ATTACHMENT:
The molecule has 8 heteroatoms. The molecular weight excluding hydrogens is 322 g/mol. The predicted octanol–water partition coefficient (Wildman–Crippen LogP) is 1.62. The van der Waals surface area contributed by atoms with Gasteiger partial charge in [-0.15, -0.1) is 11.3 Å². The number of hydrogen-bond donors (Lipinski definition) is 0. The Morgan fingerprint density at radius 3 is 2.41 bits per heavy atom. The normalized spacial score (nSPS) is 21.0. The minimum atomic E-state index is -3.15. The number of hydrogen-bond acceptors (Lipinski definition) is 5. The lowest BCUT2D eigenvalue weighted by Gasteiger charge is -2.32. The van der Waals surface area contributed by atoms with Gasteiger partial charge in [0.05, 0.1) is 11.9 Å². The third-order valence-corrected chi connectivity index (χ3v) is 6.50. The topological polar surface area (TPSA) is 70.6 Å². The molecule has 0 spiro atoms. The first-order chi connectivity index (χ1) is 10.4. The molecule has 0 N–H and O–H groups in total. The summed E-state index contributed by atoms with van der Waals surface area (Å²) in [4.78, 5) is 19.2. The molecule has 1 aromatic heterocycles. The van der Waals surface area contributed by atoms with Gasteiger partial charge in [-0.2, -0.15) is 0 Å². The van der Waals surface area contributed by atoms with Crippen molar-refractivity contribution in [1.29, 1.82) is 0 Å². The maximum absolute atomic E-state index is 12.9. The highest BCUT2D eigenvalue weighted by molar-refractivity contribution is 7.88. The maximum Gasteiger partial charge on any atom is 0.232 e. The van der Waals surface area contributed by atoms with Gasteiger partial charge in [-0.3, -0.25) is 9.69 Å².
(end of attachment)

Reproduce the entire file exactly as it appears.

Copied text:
The molecule has 8 heteroatoms. The molecular weight excluding hydrogens is 322 g/mol. The predicted octanol–water partition coefficient (Wildman–Crippen LogP) is 1.62. The van der Waals surface area contributed by atoms with Gasteiger partial charge in [-0.15, -0.1) is 11.3 Å². The number of hydrogen-bond donors (Lipinski definition) is 0. The Morgan fingerprint density at radius 3 is 2.41 bits per heavy atom. The normalized spacial score (nSPS) is 21.0. The minimum atomic E-state index is -3.15. The number of hydrogen-bond acceptors (Lipinski definition) is 5. The lowest BCUT2D eigenvalue weighted by Gasteiger charge is -2.32. The van der Waals surface area contributed by atoms with Gasteiger partial charge in [0.05, 0.1) is 11.9 Å². The third-order valence-corrected chi connectivity index (χ3v) is 6.50. The topological polar surface area (TPSA) is 70.6 Å². The molecule has 0 spiro atoms. The first-order chi connectivity index (χ1) is 10.4. The molecule has 0 N–H and O–H groups in total. The summed E-state index contributed by atoms with van der Waals surface area (Å²) in [4.78, 5) is 19.2. The molecule has 1 aromatic heterocycles. The van der Waals surface area contributed by atoms with Gasteiger partial charge in [-0.2, -0.15) is 0 Å². The van der Waals surface area contributed by atoms with Crippen molar-refractivity contribution in [1.29, 1.82) is 0 Å². The maximum absolute atomic E-state index is 12.9. The highest BCUT2D eigenvalue weighted by molar-refractivity contribution is 7.88. The maximum Gasteiger partial charge on any atom is 0.232 e. The van der Waals surface area contributed by atoms with Gasteiger partial charge in [-0.3, -0.25) is 9.69 Å².